Also, I'd cut back a bit on the watering. I agree that when in flower roses need water to keep the petals 'plumped up', but yours isn't flowering yet. Let it dry out just a little bit, then with the lengthening daylight you might just fool it into thinking that it's summer, but my best bet is to get it outside under glass.
Remember that where plants are concerned supermarkets rely on the impulse buy - people go there to buy their groceries and see a potted rose full of buds and think 'That's going to look lovely' and buy it on a whim. It doesn't really matter to the supermarket if it fulfils your expectations - you'll still go there to buy your groceries.
Garden centres and nurseries rely on people going there to buy plants - if the plants they sell disappoint their customers the customers will go elsewhere so it's in the GC's interest to make sure their plants are going to bloom when the customer gets them home. I doubt if you'd find a reputable GC selling roses in bud in what must've been mid-winter
And another thought, I find that Baby Bio is good for foliage houseplants, but flowering plants need a bit more potash - I'd use a very small amount of a proprietory rose fertiliser.
God, thats a depressing though Verdun, I LOVE my roses and find them so easy to grow, have never even fertilized or watered them. Its a shame to think with all your attempts and knowledge that you strugle.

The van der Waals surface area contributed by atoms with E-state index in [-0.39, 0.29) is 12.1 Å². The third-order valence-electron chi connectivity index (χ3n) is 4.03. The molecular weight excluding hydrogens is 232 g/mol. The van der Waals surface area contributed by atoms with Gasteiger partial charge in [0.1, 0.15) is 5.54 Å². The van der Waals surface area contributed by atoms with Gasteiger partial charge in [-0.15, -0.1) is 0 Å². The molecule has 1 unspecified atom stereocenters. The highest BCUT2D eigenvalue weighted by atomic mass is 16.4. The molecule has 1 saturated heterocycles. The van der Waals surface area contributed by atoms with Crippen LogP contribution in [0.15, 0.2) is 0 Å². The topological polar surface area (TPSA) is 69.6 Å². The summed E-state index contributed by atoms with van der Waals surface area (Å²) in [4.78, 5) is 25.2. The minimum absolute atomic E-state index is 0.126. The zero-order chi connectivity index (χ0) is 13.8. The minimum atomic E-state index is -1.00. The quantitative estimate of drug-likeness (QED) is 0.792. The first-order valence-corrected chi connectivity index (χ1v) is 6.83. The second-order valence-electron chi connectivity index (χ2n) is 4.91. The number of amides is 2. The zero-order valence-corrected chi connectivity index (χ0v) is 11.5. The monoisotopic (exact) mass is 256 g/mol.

Cornwall has the same problem as Wales - it is too wet for Roses. Lots of black spot. I did just wonder whether the reason the plant is ont flowering might be that it is making lots of root and leaf growth because its roots have room and you are feeding it well.
Thank you all for the wonderful responses and advice. Doveabove, like the rest of you, talks a lot of sense and it is true, I should have known better than to buy a supermarket plant, but it sang to me, so I was forced to!
Anyway, thank you all and just to update, I repotted the rose this morning, so that should take a bit of the water away, I had a thought it might be 'pot bound' to an extent. I used specialist rose potting soil, probably with lots of potash as advised above, and I shall let you know, in a few days, how we go on.
Thanks again, and may I say what a wonderful forum this is, full of nice people!
Hi, Verdun. I am deeply aware that you know a lot more than me and I'm keen to learn from you. After your post, I did a bit of research, because I had read somewhere that roses grow better in the dryer east of the country. As I understand it, clean air means that they do not get enough sulphur, which makes them vulnerable to black spot fungus. The fungus grows faster in warm, humid conditions, provided best in the UK in the mild, wet west. I do grow roses, though they struggle. I have just (five minutes ago) discovered that there is something called Balance pH Wettable Sulphur which is supposed to be the best way of giving roses back their sulphur and thus preventing black spot from starting.
I'm not pretending I know more than you - I'm just passing on what I found out.
Oooh, Lyn. I can see what you mean. I shall have to get some more pots!
When I was a teenager, illness forced me to eschew sport so I took up gardening and became something of an expert.
40 years later, I haven't got a clue!.Foolish old person.
Verdun, you just come across as someone who knows what he is talking about and is enthusiastic about it. I've read quite a few of your posts and you are never rude and always knowledgeable, two things that impress me. I'm glad I was able to find out something useful.
I may have grovelled a bit in my earlier post! I know I'm too quick with words and don't want to pretend to know more than I do. I love to learn, and having a bit of fun and interaction with other people improves the experience no end. That's why I like this forum.